The Adventist Review shares the following world news from Religion News Service as a service to readers. Opinions expressed in these reports do not necessarily reflect the opinions of the Review or the Seventh-day Adventist Church. -- Editors
Presbyterian Churches Report Milestone Losses
he Presbyterian Church (USA) lost more than 69,000 members in 2008, the largest drop in membership since the denomination was formed in 1983, and the more conservative Presbyterian Church in America reported the first membership loss in its 37-year history.
The PCUSA's decline brings membership in the mainline Protestant denomination to 2.1 million, after it lost more than 57,000 members in 2007. Donations to the PCUSA also declined by more than $24 million.
Although nearly 104,000 people joined the denomination last year, almost 35,000 Presbyterians left the PCUSA to join the more conservative Evangelical Presbyterian Church, according to denominational statistics.
More than 34,000 Presbyterians died, and nearly 105,000 were removed from church rolls "after they drifted away from our congregations," said the Rev. Gradye Parsons, stated clerk of the PCUSA.
"These are sisters and brothers with whom we break bread and sing the doxology," Parsons said. "We should not let them drift."
At the same time, the more conservative Presbyterian Church in America (PCA) reported its first-ever membership drop last year, from 345,582 in 2007 to 340,852 in 2008.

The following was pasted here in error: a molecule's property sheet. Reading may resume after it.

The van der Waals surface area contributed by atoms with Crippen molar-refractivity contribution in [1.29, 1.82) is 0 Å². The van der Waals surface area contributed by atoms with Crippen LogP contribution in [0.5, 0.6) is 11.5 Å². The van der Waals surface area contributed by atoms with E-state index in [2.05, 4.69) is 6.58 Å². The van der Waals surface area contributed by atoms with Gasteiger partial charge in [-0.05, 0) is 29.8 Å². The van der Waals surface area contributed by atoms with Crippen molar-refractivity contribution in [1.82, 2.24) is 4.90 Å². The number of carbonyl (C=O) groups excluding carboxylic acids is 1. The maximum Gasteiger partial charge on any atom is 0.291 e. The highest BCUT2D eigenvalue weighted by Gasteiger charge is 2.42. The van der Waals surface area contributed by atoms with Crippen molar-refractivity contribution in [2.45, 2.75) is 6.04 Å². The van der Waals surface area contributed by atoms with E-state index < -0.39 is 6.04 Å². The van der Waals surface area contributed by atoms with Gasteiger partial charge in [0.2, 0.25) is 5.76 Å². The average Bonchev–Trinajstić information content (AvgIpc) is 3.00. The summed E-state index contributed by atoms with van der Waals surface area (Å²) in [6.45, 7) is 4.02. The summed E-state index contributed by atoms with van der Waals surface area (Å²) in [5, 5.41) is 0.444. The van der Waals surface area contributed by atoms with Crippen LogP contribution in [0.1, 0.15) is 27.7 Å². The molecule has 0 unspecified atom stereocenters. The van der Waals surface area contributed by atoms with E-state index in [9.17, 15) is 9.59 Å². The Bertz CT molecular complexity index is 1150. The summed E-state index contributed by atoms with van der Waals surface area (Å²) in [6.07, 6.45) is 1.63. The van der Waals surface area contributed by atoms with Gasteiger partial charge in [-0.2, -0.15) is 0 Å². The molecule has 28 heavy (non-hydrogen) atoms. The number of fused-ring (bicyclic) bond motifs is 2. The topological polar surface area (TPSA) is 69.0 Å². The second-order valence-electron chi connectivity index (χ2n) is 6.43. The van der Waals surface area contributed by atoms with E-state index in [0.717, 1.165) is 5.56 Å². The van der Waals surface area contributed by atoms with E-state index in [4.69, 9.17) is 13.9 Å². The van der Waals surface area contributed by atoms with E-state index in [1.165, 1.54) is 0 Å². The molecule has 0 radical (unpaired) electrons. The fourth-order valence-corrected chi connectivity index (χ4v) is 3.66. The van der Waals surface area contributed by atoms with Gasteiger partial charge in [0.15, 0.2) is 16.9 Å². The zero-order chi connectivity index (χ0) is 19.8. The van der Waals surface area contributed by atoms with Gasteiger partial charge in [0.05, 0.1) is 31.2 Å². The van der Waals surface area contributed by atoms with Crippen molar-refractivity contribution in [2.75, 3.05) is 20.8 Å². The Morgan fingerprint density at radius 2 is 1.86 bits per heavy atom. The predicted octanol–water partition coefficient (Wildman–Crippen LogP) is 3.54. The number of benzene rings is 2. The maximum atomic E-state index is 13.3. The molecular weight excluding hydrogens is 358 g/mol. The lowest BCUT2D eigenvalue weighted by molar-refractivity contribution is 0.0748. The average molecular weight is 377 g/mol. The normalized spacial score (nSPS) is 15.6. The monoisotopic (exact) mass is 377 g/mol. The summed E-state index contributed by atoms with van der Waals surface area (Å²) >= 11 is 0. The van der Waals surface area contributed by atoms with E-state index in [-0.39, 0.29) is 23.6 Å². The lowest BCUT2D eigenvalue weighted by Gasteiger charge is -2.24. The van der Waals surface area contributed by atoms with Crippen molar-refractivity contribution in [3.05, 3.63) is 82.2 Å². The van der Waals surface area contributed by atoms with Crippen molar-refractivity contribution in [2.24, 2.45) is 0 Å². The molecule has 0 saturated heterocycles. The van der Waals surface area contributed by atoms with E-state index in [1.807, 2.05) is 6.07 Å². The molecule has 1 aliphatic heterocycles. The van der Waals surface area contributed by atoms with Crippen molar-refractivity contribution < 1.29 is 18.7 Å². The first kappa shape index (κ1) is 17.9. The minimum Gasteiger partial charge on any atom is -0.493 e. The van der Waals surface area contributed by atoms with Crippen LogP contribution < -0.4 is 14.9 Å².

Newly elected PCA moderator Brad Bradley delivered the news at the church's annual General Assembly in Lake Buena Vista, Florida in June. He cited "extenuating circumstances," particularly a purging of membership rolls at Coral Ridge Presbyterian Church in Fort Lauderdale, but urged attendees to take the development seriously. "This might be a wake-up call for us," said Bradley. He urged every PCA congregation to plant at least one new church by 2020 in a bid to grow the denomination's ranks.
Suspicious Substance Closes CBN
Christian Broadcasting Network staffers were evacuated from their Virginia Beach, Virginia, office on July 1 after mailroom employees opened a piece of mail containing a powdery substance.
Three employees and a postal investigator were exposed to the substance, which turned out to be harmless, said CBN spokesman Chris Roslan.
"Several of the people said they developed minor rashes but the authorities don't believe those are related to whatever the powdery substance was," he said Thursday. "They were placed under a voluntary medical watch yesterday and nothing developed and the power turned out to be not a harmful substance."
The substance was determined to be whey powder, a protein that is used to aid bodybuilding. The CBN building was closed Wednesday after the incident but reopened on Thursday, Roslan said. "We took all necessary precautions and followed the authorities' advice and then it turned out to be a hoax," he said.
Vatican City State Reports $22 Million Deficit
The Vatican City State reported a deficit of $22million for 2008 as a consequence of the "global economic-financial crisis," the Vatican announced on July 4.
The Vatican's annual profit and loss statements showed that the 108-acre sovereign territory, which includes St. Peter's Basilica and the Vatican Museums, fared much worse last year than in 2007, when it reported a profit of $10 million.